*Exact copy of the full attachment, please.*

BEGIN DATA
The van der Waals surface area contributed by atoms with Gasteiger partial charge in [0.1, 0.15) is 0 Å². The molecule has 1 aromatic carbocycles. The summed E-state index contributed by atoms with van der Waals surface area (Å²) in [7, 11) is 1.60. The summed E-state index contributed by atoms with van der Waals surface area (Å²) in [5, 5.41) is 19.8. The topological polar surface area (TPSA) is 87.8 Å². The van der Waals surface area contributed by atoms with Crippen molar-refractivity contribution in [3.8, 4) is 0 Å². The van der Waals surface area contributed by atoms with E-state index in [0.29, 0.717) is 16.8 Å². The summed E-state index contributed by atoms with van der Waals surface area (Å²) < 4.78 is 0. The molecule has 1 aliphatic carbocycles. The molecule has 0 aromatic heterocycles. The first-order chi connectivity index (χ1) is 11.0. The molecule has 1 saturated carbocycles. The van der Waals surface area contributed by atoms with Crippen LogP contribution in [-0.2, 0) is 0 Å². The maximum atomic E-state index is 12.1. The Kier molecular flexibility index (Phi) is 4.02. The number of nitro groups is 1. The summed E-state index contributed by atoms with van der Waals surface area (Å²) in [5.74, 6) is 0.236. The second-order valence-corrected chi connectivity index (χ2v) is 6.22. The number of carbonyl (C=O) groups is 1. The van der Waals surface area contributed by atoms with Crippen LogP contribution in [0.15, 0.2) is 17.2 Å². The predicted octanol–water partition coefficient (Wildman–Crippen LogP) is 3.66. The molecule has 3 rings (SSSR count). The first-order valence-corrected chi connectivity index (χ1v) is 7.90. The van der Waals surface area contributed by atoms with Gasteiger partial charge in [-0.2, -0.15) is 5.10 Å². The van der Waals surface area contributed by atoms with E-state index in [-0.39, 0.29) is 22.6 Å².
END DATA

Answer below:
The van der Waals surface area contributed by atoms with Gasteiger partial charge in [0.1, 0.15) is 0 Å². The molecule has 1 aromatic carbocycles. The summed E-state index contributed by atoms with van der Waals surface area (Å²) in [7, 11) is 1.60. The summed E-state index contributed by atoms with van der Waals surface area (Å²) in [5, 5.41) is 19.8. The topological polar surface area (TPSA) is 87.8 Å². The van der Waals surface area contributed by atoms with Crippen molar-refractivity contribution in [3.8, 4) is 0 Å². The van der Waals surface area contributed by atoms with E-state index in [0.29, 0.717) is 16.8 Å². The summed E-state index contributed by atoms with van der Waals surface area (Å²) < 4.78 is 0. The molecule has 1 aliphatic carbocycles. The molecule has 0 aromatic heterocycles. The first-order chi connectivity index (χ1) is 11.0. The molecule has 1 saturated carbocycles. The van der Waals surface area contributed by atoms with Crippen LogP contribution in [-0.2, 0) is 0 Å². The maximum atomic E-state index is 12.1. The Kier molecular flexibility index (Phi) is 4.02. The number of nitro groups is 1. The summed E-state index contributed by atoms with van der Waals surface area (Å²) in [5.74, 6) is 0.236. The second-order valence-corrected chi connectivity index (χ2v) is 6.22. The number of carbonyl (C=O) groups is 1. The van der Waals surface area contributed by atoms with Crippen LogP contribution in [0.15, 0.2) is 17.2 Å². The predicted octanol–water partition coefficient (Wildman–Crippen LogP) is 3.66. The molecule has 3 rings (SSSR count). The first-order valence-corrected chi connectivity index (χ1v) is 7.90. The van der Waals surface area contributed by atoms with Gasteiger partial charge in [-0.2, -0.15) is 5.10 Å². The van der Waals surface area contributed by atoms with E-state index in [-0.39, 0.29) is 22.6 Å².